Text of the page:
Reviving maximalist flavours of 1990s at Summer Palace, Island Shangri-La Hong Kong

Bringing tasty back

The one-star Michelin Summer Palace at the Island Shangri-La Hotel, Hong Kong has consistently been one of the city’s top tables to host business associates or friends and family. Its enduring appeal may be attributed to the staff, many of whom have been with the hotel for decades and the delicate crowd-pleasing renditions of Cantonese cuisine. Executive Chinese Chef Leung Yu King ensures that the latter is always prepared with flair and precision.

Growing up, Chef Leung says that his mother and father were avid cooks, so his taste buds developed early on. “My father used to make snake soup, which was something I enjoyed growing up,” he recalls. It was the soup, a delicacy during winter months, along with lotus root cooked with cow stomach that Chef Leung remembers fondly.

At Summer Palace, he is responsible for culinary creations that diners consistently return to taste. The restaurant’s dim sum menu changes every two months; while the a la carte menu is updated twice a year.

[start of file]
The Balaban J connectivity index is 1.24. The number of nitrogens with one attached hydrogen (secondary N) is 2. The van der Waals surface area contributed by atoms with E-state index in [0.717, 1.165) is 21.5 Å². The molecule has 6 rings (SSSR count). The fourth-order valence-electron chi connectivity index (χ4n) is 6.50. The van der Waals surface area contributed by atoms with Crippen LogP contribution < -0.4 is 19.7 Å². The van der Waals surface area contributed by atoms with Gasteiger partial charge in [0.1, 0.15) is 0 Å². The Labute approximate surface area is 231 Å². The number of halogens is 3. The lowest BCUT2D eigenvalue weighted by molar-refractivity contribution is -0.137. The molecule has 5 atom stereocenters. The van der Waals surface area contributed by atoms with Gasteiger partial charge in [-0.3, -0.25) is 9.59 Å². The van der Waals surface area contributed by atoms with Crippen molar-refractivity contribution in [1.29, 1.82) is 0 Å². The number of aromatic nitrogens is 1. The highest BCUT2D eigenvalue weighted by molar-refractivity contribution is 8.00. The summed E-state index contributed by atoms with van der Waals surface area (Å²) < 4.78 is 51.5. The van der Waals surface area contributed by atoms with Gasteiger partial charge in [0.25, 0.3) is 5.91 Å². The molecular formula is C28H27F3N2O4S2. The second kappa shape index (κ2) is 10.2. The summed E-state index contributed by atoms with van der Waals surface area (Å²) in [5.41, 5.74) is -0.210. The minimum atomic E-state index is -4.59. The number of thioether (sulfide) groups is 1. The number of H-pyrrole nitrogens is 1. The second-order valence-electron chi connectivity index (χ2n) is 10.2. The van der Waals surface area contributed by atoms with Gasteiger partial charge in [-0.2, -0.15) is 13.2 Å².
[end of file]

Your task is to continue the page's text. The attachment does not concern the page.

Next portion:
Chef Leung enjoys cooking according to the seasons, trying out new dishes at home, before the big reveal at Summer Palace. His go-to markets for quality produce in Hong Kong? “I like to visit the markets near my home, Fan Ling and Taipo markets. For the freshest fish, Aberdeen market is the best,” he says.

Hong Kong’s restaurant scene according to him is always changing. He notices that there is presently a trend towards a more retro-influenced menu. Dishes that were popular in the 1990s are coming back into fashion in a big way. He lists Summer Palace’s greatest hits dishes such as the beef ribs in champagne sauce; milk egg white with scallops and crab roe; and honey-glazed ham with deep-fried bread as a couple of such examples. The only difference, however, compared to the heady 1990s, the “presentation is more modern”. But “the cooking style is the same,” says Chef Leung.

Other elements that contrast with the past include the working styles of younger chefs. “They are more headstrong compared to in the past. They want their own way, but when that doesn’t work, the ones that stay eventually pick up the skills of the trade,” Chef Leung explains.

He also notices that diners are getting bored with Chinese cuisine presented in a Western-style. “There is definitely a move back to more traditional ways of doing things,” he suggests. His legions of fans at Summer Palace would agree whole-heartedly.

Island Shangri-La Hotel, Hong Kong

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